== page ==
Photo of alcohol, car keys, and hand cuffs

Sobriety checkpoints can reduce alcohol-related traffic fatalities by as much as 20 percent. They deter people from driving under the influence and arrest those who drink and drive. (

May 30, 2017

The University of Maryland Institute of Advanced Law Enforcement Studies will host its annual DUI Institute for Maryland police officers June 4-9 at the University of Maryland, College Park (UMD).  Now in its 12th year, the institute was developed jointly by the UMD School of Public Health’s Department of Behavioral and Community Health, the Maryland Department of Transportation Highway Safety Office (MHSO), police officers, and national experts on alcohol-impaired driving.

“We designed the DUI Institute to help Maryland police officers enhance the number and quality of their arrests for alcohol-impaired driving,” said Behavioral and Community Health Professor Kenneth Beck who facilitates the program. “Officers who have attended this training report that it has increased their effectiveness in making more impaired driving arrests that lead to a conviction.”

Dr. Beck has been studying risk-taking behaviors, alcohol abuse and traffic injury prevention for decades and has documented that while police officers report making a significant number of alcohol-impaired driving arrests, few officers actually appear in court, and those who do may not do so regularly (from The Police Chief, May 2012). This correlates to fewer convictions for driving under the influence.  

Dr. Beck’s research on driver beliefs, behaviors, and knowledge related to drunk driving was fundamental to the creation of the DUI institute. Through a survey with hundreds of Maryland drivers (published in Traffic Injury Prevention, Aug. 2009), he documented that a substantial portion of Maryland drivers did not feel that it was very likely they would be stopped by the police if they drove after drinking too much. This research concluded that there is a need to elevate the risk that people perceive of being caught when driving while alcohol impaired. “Drivers who perceive these risks are more accepting of enforcement and treatment countermeasures and are more likely to report safer driving behaviors, like observing speed limits,” said Dr. Beck.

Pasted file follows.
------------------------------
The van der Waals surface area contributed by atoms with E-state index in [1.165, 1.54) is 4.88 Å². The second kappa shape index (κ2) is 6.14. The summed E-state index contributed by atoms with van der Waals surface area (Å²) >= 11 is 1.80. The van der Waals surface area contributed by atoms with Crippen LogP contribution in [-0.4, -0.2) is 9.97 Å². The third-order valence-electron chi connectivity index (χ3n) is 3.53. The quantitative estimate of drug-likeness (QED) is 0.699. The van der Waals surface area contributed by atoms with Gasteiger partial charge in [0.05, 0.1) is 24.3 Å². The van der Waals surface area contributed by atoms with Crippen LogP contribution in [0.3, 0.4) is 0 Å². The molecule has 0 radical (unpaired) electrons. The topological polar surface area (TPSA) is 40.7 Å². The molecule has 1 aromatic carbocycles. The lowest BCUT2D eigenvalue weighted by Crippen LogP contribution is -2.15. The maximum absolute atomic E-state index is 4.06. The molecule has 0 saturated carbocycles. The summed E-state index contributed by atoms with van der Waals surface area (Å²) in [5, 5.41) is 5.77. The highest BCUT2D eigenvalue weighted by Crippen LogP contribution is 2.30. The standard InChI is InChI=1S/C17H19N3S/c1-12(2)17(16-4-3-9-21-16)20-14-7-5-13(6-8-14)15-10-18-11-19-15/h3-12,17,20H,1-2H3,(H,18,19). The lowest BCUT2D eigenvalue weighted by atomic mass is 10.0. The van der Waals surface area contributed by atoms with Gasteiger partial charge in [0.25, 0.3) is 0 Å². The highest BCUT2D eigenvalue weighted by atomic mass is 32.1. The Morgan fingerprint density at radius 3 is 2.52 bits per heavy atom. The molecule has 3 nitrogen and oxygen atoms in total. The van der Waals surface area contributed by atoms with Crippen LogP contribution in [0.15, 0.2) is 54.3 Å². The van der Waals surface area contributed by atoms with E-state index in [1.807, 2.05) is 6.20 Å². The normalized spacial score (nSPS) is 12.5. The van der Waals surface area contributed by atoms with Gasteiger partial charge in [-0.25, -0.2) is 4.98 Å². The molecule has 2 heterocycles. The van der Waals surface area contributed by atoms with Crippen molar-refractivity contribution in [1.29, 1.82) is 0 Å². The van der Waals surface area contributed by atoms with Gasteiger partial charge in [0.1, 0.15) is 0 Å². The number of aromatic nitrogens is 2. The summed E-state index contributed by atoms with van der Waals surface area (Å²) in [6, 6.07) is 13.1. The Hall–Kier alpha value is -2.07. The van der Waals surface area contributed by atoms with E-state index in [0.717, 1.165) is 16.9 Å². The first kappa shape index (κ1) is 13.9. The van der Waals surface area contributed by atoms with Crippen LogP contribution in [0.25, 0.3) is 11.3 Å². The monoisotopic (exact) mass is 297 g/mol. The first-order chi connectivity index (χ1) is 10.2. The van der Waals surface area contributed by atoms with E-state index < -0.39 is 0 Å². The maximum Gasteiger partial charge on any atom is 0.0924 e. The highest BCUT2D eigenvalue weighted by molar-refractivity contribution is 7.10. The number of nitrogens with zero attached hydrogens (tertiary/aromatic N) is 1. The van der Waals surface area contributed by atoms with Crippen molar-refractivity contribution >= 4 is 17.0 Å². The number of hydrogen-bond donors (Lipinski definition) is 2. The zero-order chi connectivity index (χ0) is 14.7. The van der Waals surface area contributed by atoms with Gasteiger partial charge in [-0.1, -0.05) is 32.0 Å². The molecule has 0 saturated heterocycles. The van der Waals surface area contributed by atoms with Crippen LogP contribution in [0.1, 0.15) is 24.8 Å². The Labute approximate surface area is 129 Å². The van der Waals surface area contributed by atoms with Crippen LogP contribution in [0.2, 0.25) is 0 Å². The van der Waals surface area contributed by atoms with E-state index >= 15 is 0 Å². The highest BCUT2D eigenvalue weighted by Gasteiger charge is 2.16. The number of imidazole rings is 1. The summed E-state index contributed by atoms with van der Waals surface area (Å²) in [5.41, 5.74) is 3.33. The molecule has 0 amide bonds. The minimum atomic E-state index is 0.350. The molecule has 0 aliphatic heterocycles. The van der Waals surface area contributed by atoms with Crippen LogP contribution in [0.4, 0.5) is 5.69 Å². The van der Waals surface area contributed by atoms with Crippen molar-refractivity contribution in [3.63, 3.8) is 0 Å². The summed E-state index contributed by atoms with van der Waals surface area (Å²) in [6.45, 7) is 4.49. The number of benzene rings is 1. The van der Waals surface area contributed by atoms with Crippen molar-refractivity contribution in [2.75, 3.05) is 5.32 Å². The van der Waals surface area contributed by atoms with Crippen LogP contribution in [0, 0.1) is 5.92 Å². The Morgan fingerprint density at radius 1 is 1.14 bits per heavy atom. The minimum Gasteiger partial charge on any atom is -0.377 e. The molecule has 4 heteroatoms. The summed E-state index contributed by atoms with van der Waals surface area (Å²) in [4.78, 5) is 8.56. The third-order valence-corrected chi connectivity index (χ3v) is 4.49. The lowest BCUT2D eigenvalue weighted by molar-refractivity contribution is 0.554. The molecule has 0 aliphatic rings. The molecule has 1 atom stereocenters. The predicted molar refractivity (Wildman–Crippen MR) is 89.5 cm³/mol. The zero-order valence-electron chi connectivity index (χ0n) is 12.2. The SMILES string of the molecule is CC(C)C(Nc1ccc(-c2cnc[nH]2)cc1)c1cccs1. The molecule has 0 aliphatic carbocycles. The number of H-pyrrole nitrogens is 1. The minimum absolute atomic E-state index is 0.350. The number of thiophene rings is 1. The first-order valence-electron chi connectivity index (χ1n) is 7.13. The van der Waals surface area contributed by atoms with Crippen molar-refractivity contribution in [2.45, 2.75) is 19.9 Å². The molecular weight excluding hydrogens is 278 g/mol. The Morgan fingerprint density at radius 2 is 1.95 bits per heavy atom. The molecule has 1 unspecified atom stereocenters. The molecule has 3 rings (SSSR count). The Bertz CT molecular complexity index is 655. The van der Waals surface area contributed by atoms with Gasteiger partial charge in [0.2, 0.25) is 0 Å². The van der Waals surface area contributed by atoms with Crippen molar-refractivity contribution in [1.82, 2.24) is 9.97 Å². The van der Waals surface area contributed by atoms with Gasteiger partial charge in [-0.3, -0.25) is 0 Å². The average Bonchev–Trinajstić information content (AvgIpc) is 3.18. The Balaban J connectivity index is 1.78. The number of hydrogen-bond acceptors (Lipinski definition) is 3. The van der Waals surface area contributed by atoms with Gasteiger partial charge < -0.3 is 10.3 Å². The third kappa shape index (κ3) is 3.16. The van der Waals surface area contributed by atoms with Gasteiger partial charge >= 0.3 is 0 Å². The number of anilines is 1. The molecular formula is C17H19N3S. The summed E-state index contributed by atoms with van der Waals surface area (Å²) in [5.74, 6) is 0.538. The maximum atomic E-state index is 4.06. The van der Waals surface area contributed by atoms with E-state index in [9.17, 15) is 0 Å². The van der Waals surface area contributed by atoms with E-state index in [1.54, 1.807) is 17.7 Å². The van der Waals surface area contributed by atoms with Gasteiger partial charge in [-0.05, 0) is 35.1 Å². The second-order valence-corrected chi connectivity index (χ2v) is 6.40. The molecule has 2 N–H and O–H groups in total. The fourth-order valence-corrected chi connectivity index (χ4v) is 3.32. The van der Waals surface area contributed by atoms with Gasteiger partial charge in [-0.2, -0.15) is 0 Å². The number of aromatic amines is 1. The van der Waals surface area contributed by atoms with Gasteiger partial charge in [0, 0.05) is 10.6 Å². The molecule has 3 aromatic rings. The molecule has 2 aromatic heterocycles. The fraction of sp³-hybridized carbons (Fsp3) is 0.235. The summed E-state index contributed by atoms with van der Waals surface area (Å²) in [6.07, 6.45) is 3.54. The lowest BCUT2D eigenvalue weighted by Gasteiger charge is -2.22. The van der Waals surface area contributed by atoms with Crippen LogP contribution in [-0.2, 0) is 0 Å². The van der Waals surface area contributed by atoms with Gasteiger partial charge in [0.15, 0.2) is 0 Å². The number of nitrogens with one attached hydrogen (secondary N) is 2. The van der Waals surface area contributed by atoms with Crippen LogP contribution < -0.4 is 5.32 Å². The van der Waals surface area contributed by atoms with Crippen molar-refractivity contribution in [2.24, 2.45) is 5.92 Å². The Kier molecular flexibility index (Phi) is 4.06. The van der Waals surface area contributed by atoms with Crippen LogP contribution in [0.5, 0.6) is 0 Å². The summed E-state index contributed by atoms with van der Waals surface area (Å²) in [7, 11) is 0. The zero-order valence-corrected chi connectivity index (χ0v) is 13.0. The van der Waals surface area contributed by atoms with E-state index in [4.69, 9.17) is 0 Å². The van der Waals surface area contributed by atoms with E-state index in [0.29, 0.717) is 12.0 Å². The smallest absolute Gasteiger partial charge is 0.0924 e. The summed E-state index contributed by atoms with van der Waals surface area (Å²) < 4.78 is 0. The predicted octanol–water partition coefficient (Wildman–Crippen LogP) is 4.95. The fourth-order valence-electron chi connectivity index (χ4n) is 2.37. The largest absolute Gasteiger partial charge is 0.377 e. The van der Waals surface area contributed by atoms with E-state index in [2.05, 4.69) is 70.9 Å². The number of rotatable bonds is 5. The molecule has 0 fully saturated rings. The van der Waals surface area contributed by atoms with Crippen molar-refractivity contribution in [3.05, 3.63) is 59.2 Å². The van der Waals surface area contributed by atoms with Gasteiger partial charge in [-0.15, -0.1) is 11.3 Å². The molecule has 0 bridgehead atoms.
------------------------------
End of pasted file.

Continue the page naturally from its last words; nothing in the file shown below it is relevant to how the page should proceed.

“The DUI Institute gives officers a unique and intensive opportunity to improve their skills in report writing and providing court room testimony, culminating in a mock court where they present evidence in front of a panel of judges and attorneys,” said MHSO Chief Thomas J. Gianni.

The 40-hour, in-service program also exposes officers to the latest information on the effectiveness of impaired driving countermeasures (ignition interlocks, DUI courts, sobriety checkpoints, etc.), police traffic management, and the physiology of alcohol and its abuse/addiction.

In addition, officers receive advanced training in conducting Standardized Field Sobriety Testing (SFST) and the chance to practice these techniques with drinking volunteers who have been dosed to various blood alcohol levels.

Dr. Beck conducted the first randomized trial of alcohol ignition interlocks, and his research helped form Maryland’s Motor Vehicle Administration policy concerning how DUI offenders are reinstated for licensure. He has also worked with the National Highway Traffic Safety Administration and the Maryland Highway Safety Office to evaluate their “Checkpoint Strikeforce” drunk driving prevention campaign.

The DUI Institute will operate from June 4 – 9 and is sponsored by the MHSO and the National Highway Traffic Safety Administration.

Media contact: For more information or media interviews with Dr. Beck and DUI Institute participants, contact Kelly Blake, 301-405-9418,

Related Links

Checkpoint Strikeforce: Drive Sober or Get Pulled Over

DUI Institute: University of Maryland’s Institute of Advanced Law Enforcement Studies

A Comparison of Drivers with High Versus Low Perceived Risk of Being Caught and Arrested for Driving Under the Influence

Related People
Kenneth H. Beck